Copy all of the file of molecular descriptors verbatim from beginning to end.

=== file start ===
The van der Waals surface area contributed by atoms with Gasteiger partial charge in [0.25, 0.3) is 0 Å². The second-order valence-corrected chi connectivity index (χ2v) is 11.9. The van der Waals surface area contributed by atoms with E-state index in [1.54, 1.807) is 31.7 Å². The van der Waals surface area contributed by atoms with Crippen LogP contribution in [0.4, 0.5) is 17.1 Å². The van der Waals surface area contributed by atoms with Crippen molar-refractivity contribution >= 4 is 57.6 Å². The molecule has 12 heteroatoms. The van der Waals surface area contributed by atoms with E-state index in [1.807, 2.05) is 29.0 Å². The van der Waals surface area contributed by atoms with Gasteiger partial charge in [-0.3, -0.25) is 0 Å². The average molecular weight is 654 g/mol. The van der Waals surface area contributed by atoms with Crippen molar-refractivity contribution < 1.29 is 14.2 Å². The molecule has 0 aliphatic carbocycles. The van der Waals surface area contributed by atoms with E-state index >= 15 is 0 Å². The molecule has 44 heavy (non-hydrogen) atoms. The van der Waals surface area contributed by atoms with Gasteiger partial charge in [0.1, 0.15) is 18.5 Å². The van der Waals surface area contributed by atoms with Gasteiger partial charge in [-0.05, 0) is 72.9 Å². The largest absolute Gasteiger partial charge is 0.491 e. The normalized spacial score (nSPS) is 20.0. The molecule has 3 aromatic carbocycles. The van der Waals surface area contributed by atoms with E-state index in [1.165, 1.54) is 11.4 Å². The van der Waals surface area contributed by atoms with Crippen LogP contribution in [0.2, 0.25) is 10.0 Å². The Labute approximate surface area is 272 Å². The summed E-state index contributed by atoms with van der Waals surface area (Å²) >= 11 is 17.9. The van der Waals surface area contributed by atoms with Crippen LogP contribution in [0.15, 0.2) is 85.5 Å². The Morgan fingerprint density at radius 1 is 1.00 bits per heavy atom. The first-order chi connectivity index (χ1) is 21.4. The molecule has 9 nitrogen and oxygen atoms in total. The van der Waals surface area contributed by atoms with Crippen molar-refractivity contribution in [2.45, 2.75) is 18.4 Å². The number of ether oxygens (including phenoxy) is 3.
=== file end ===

The van der Waals surface area contributed by atoms with Gasteiger partial charge in [0.25, 0.3) is 0 Å². The second-order valence-corrected chi connectivity index (χ2v) is 11.9. The van der Waals surface area contributed by atoms with E-state index in [1.54, 1.807) is 31.7 Å². The van der Waals surface area contributed by atoms with Crippen LogP contribution in [0.4, 0.5) is 17.1 Å². The van der Waals surface area contributed by atoms with Crippen molar-refractivity contribution >= 4 is 57.6 Å². The molecule has 12 heteroatoms. The van der Waals surface area contributed by atoms with E-state index in [1.807, 2.05) is 29.0 Å². The van der Waals surface area contributed by atoms with Gasteiger partial charge in [-0.3, -0.25) is 0 Å². The average molecular weight is 654 g/mol. The van der Waals surface area contributed by atoms with Crippen molar-refractivity contribution < 1.29 is 14.2 Å². The molecule has 0 aliphatic carbocycles. The van der Waals surface area contributed by atoms with E-state index >= 15 is 0 Å². The molecule has 44 heavy (non-hydrogen) atoms. The van der Waals surface area contributed by atoms with Gasteiger partial charge in [0.1, 0.15) is 18.5 Å². The van der Waals surface area contributed by atoms with Gasteiger partial charge in [-0.05, 0) is 72.9 Å². The largest absolute Gasteiger partial charge is 0.491 e. The normalized spacial score (nSPS) is 20.0. The molecule has 3 aromatic carbocycles. The van der Waals surface area contributed by atoms with E-state index in [1.165, 1.54) is 11.4 Å². The van der Waals surface area contributed by atoms with Crippen LogP contribution in [0.2, 0.25) is 10.0 Å². The Labute approximate surface area is 272 Å². The summed E-state index contributed by atoms with van der Waals surface area (Å²) >= 11 is 17.9. The van der Waals surface area contributed by atoms with Crippen LogP contribution in [0.15, 0.2) is 85.5 Å². The Morgan fingerprint density at radius 1 is 1.00 bits per heavy atom. The first-order chi connectivity index (χ1) is 21.4. The molecule has 9 nitrogen and oxygen atoms in total. The van der Waals surface area contributed by atoms with Crippen molar-refractivity contribution in [2.45, 2.75) is 18.4 Å². The number of ether oxygens (including phenoxy) is 3.